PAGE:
US Fiancée Visa
(K1, K2)

©2007 Simon Revere Mouer III, all rights reserved

US Immigrant Visa

US K-1 (Fiancée) Visa

US K-3 (Spousal) Visa

US Tourist Visa

US Change of Status

US Permanent Residence

US Citizenship

Dual Citizenship

This is the absolute quickest way to get your girl to the US.  It requires that you apply in a petition on Form I-129F to the regional office of the Department of Homeland Security, which serves your US domicile.  You can no longer submit this petition overseas.  It is usually processed by the Regional Office of the Dept. of Homeland Security, Bureau of Citizenship and Immigration Services (BCIS), in two or three months, after which it is forwarded to the US Department of State - National Visa Center (NVC).  NVC will forward the BCIS approval to the US Embassy in Manila.  The US Embassy will process these fairly quickly once received from Homeland Security. 

You cannot use this visa if you have already married your girl, although many people marry in the Philippines, then simply hide the fact and apply for the fiancée visa anyway.  This has risks, because, in order to marry, you have to get an affidavit of eligibility to marry from the US Embassy – and they might remember that you did so and ask you about it.  Of course, you can always tell them you decided not to marry yet on advice of friends, but if they somehow learn you are married already, your girl will be denied the visa, and probably permanently barred from entering the US.

The K-1 visa is for her, and the K-2 classification is for her children by prior relationships (even those not fathered by you).  In this case her children are processed with her on her visa, and if approved, they can get US citizenship upon setting foot in the US – in fact, her children can get US citizenship before she does.  If you and she have children between you who derive US citizenship from you, they can also get their own US Consular Report of Birth Abroad, and a US passport, and then they don’t need the K-2 visa process.

When you file the Form I-129, you also have to file with it a Form G-325 – one for her and one for you.  If you have been married before, you will have to submit a copy of all your divorce decrees.  Take these forms seriously, and be truthful.  If you lie, and it is discovered, you girl could be deported, and you prosecuted.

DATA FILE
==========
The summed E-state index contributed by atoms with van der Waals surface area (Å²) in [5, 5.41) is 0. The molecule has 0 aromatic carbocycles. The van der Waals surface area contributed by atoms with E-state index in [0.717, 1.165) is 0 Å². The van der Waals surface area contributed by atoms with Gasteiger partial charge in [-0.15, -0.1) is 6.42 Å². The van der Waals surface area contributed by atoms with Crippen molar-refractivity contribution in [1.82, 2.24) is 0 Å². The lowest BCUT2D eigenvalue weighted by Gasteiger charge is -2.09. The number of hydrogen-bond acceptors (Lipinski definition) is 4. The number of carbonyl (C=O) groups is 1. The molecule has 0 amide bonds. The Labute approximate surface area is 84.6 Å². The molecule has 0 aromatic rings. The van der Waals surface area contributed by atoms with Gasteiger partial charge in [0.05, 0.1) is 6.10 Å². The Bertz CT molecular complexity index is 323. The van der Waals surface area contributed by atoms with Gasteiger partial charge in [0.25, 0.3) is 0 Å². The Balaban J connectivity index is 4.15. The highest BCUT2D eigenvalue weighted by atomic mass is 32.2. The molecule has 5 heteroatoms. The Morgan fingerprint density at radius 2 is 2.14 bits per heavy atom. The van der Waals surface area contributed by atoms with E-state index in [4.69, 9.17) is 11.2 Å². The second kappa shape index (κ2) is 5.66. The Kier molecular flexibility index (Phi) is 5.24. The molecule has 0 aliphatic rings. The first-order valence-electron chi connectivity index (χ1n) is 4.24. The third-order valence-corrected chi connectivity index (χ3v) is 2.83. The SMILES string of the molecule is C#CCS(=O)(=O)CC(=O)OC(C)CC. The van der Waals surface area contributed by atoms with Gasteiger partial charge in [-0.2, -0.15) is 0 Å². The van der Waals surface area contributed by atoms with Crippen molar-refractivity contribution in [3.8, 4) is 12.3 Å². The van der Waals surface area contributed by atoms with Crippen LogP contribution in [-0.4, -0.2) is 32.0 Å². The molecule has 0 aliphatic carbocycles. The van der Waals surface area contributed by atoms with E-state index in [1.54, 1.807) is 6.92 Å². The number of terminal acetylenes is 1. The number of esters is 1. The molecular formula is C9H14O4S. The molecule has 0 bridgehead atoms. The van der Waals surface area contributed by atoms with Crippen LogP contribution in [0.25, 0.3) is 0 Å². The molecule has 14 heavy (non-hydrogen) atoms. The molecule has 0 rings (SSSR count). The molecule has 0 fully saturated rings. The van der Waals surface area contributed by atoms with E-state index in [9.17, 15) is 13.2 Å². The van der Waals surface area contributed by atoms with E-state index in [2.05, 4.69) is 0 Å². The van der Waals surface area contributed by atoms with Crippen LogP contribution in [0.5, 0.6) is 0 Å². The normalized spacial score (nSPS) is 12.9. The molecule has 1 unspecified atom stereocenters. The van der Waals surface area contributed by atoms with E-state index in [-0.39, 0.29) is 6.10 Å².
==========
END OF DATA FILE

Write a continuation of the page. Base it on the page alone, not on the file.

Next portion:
Once the US Embassy receives the approved I-129F from Homeland Security, they will set up an appointment for a medical exam and an interview for your girl.  Take this interview very seriously.  In fact I highly recommend that you, the US sponsor, be there with her.  You may only have a few days notice from the US Embassy prior to the interview.  The US Embassy is reluctant to reschedule these interviews..

Supporting Documents for the interview

Form DS-156.  The US embassy is supposed to send you this form in a packet, with  instructions on how to fill it out.  Unfortunately, the packet isn’t always sent before your interview date, so download the DS-156 from the internet, and fill it out.  Don’t wait for the form in the mail.  My wife received her official letter notifying her of the interview date two weeks after the interview date – and no packet of forms was attached.

Your girl has to sign this form, but you will probably have to help her.  If so, be sure to sign the form yourself as the person aiding her.

Form DS-156K.  This is a companion form to the DS-156.  The US embassy is supposed to send you this form in a packet, with instructions on how to fill it out.  Unfortunately, the packet isn’t always sent before your interview date, if it is sent at all, so download the DS-156K from the internet, and fill it out.  Don’t wait for the form in the mail. 

Form DS-157.  This is another companion form to the DS-156.  The US embassy is supposed to send you this form in a packet, with instructions on how to fill it out.  Unfortunately, the packet isn’t always sent before your interview date, if it is sent at all, so download the DS-157 from the internet, and fill it out.  Don’t wait for the form in the mail. 

Receipt of Fee payment.  Before you go to the interview, you must pre-pay the non-refundable visa application fee ($100 as of the time of this article, but check for latest fees).  You can only do this at Citibank or Bank of the Philippine Islands (BPI).  The bank will print a receipt note directly on your filled-out Form DS-156.  They will also give you a receipt on a pink form,  The US embassy will look at the pink form and give it back to you.  They want the Form DS-156 with the banks imprinted receipt on it. 

Form I-134.  This is a statement of financial support.  You, the sponsor are guaranteeing that you will support her (and any dependents accompanying her) during her stay in the US.  And, you, the sponsor, will have to fill it out.  Your fiancée will not have a clue as to the information required to be attached, such as proof of your income, and copies of your federal and state income tax returns.  The affidavit of support, Form I-134 has to be signed by you, the sponsor, and notarized.  It can be notarized in front of a consular officer at the US embassy, but if you are in the US, get it done there, and attach two copies of your income statement (e.g., w-2 form, etc.) and two copies of your latest income tax return.  Don’t wait for your fiancées interview notice from the US embassy to get this done, as she may not have time.  Your income must be more than 125% of the minimum poverty guidelines for the number of dependents you will be supporting.